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Making Sense of the Acid Free Lingo

We have frequently been asked the question, "What's the big deal about scrapbooking stuff being acid free?"  That's a great question. A decade ago most people haven't even heard the term "acid free."  And now it is all the rage!  We hope that this article might shed just a little light on the subject and help you make informed choices about products the next time you head to the store.

First of all, here are a few definitions to get us started.

  1. Acid free - a term used for materials that have a pH value of 7.1 or higher.
  2. pH scale - this is a scale that uses numbers from 0 to 14 to measure the amount of acidity in paper, photographs, stickers etc. 0 to 6.9 is considered acidic.  Numbers 7.1 to 14 measure alkalinity.
  3. pH neutral - pH level of 7.0 is considered neutral.
  4. Acid migration - This term refers to the transfer of acidity from one source to another through physical contact or acidic vapors.  This really does happen! A photo that shares the same page as a newspaper clipping is not safe even if they are not touching!
  5. Lignin - this is an organic bonding material found in wood fiber.  Lignin is acidic and causes paper and photographs to deteriorate.
  6. Buffered paper - this refers to papers that contain an alkaline reserve of calcium carbonate (or an equivalent) of at least 2%.  Calcium carbonate is a colorless or white alkaline chemical that is used to inhibit the formation and migration of acids. Buffered papers are important because they slow down deterioration, but they are not totally immune from it.
  7. Fugitive Dyes - these are pigments or dyes that are used to color some papers that bleed when wet or even in humid climates.  To check your paper for fugitive dyes, wash a scrap piece under the tap and watch for color in the sink.   Let it dry on a piece of white paper and look for color that might pass off onto the white paper under it.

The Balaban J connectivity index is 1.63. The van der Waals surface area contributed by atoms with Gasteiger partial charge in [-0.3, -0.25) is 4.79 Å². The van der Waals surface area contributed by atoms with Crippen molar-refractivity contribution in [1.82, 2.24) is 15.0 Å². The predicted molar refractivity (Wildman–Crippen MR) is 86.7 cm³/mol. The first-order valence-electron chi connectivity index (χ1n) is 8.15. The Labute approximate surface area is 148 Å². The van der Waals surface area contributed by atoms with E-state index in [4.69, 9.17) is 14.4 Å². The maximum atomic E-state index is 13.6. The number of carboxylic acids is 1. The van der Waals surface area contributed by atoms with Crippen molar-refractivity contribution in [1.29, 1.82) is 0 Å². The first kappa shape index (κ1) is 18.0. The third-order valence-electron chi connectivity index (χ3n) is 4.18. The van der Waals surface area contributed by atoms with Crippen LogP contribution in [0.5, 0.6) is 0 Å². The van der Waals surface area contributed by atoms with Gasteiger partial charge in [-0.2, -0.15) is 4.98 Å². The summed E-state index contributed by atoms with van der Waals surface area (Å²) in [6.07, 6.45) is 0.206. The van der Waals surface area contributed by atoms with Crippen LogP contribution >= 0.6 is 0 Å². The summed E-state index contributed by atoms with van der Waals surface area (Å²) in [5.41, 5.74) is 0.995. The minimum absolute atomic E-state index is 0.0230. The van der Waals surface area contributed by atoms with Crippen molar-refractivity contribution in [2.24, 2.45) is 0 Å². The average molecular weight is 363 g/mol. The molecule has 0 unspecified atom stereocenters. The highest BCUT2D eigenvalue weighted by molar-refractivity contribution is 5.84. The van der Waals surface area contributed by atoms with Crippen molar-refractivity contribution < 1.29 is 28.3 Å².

8. De-acidification - This refers to treatments that neutralize the acids in paper by applying a mild alkaline solution. A warning though...it does not reverse damage caused by acids before the treatment was applied.
  9. Archival Quality - this is a term indicating that something is chemically stable and has a stronger resistance to adverse environmental conditions. (From "An ounce of Preservation" by Craig A. Tuttle)

Let's face it.  We all want to make keepsakes that will last! Who wants to know that all of their hard work and long hours will be gone soon?  However, does that mean that if you add on a movie ticket keepsake that isn't  "acid free" that all of your hard work is wasted?  Of course not.  Think of it as a scale.  All papers and photos will decay over time.  Low quality papers full of acidic content such as newspaper will just deteriorate faster than a high quality paper that is lignin-free, buffered, acid free and free of fugitive dyes.  You can easily see that newspaper clippings yellow and become brittle in just a couple of years.   Whereas high quality archival products can protect your photos and memories for hundreds of years.

Don't forget that light, dust, finger prints, and humidity can also damage your photos and memorabilia.  You should store your albums away from bright, direct sunlight and make sure that little fingers keep away from photos etc.  Which brings me to the issue of page protectors (a must have in my house where children simply love looking at their albums!).  Page protectors keep your pages safe from finger prints, dust, spills etc. Make sure that the page protectors you use do not contain polyvinyl chloride (PVC) or acetate.  Polypropylene is the most common plastic used in sheet protectors and is archival safe.

So, what should you do? Some people are purists and will not let anything remotely harmful near their scrapbooks.  Others believe, "So what if I use a bit of non-acid free papers or memorabilia throughout my album?  So what if it lasts for 80 years instead of 200?"  It's a question that is only answered by you.  It comes down to doing what you feel is best for you. Hopefully this article has helped you be able to make an informed choice about how you want to preserve your memories. 

If you want to know more about this topic you may want to check out the book "SOS: Saving Our Scrapbooks" by Creating Keepsakes

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